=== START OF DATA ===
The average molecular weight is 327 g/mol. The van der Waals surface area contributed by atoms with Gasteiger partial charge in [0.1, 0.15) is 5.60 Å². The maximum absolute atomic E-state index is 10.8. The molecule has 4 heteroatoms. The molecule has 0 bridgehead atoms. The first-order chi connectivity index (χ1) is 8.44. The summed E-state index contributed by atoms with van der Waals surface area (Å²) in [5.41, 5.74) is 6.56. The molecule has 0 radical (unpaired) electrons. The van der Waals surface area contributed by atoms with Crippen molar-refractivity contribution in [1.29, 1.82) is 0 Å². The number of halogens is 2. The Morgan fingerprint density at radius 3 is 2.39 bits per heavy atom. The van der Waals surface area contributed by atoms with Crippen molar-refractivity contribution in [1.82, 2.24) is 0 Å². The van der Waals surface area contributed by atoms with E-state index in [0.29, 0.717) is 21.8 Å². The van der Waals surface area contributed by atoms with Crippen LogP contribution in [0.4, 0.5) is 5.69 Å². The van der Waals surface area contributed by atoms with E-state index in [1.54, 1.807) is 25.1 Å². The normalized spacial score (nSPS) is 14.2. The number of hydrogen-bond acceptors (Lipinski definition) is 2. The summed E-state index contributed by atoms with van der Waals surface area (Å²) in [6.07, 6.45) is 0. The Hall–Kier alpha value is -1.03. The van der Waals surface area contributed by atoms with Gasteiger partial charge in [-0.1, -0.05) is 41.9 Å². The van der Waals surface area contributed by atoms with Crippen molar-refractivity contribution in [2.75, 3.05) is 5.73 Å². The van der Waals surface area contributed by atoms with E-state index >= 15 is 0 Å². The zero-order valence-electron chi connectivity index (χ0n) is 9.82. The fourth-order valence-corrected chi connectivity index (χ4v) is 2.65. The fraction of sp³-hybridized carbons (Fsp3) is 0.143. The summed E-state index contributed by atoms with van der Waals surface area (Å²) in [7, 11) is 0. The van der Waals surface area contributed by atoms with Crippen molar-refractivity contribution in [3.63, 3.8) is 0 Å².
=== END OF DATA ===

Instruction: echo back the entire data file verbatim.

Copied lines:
The average molecular weight is 327 g/mol. The van der Waals surface area contributed by atoms with Gasteiger partial charge in [0.1, 0.15) is 5.60 Å². The maximum absolute atomic E-state index is 10.8. The molecule has 4 heteroatoms. The molecule has 0 bridgehead atoms. The first-order chi connectivity index (χ1) is 8.44. The summed E-state index contributed by atoms with van der Waals surface area (Å²) in [5.41, 5.74) is 6.56. The molecule has 0 radical (unpaired) electrons. The van der Waals surface area contributed by atoms with Crippen molar-refractivity contribution in [1.29, 1.82) is 0 Å². The number of halogens is 2. The Morgan fingerprint density at radius 3 is 2.39 bits per heavy atom. The van der Waals surface area contributed by atoms with Crippen molar-refractivity contribution in [1.82, 2.24) is 0 Å². The van der Waals surface area contributed by atoms with E-state index in [0.29, 0.717) is 21.8 Å². The van der Waals surface area contributed by atoms with Crippen LogP contribution in [0.4, 0.5) is 5.69 Å². The van der Waals surface area contributed by atoms with E-state index in [1.54, 1.807) is 25.1 Å². The normalized spacial score (nSPS) is 14.2. The number of hydrogen-bond acceptors (Lipinski definition) is 2. The summed E-state index contributed by atoms with van der Waals surface area (Å²) in [6.07, 6.45) is 0. The Hall–Kier alpha value is -1.03. The van der Waals surface area contributed by atoms with Gasteiger partial charge in [-0.1, -0.05) is 41.9 Å². The van der Waals surface area contributed by atoms with Crippen molar-refractivity contribution in [2.75, 3.05) is 5.73 Å². The van der Waals surface area contributed by atoms with E-state index >= 15 is 0 Å². The zero-order valence-electron chi connectivity index (χ0n) is 9.82. The fourth-order valence-corrected chi connectivity index (χ4v) is 2.65. The fraction of sp³-hybridized carbons (Fsp3) is 0.143. The summed E-state index contributed by atoms with van der Waals surface area (Å²) in [7, 11) is 0. The van der Waals surface area contributed by atoms with Crippen molar-refractivity contribution in [3.63, 3.8) is 0 Å².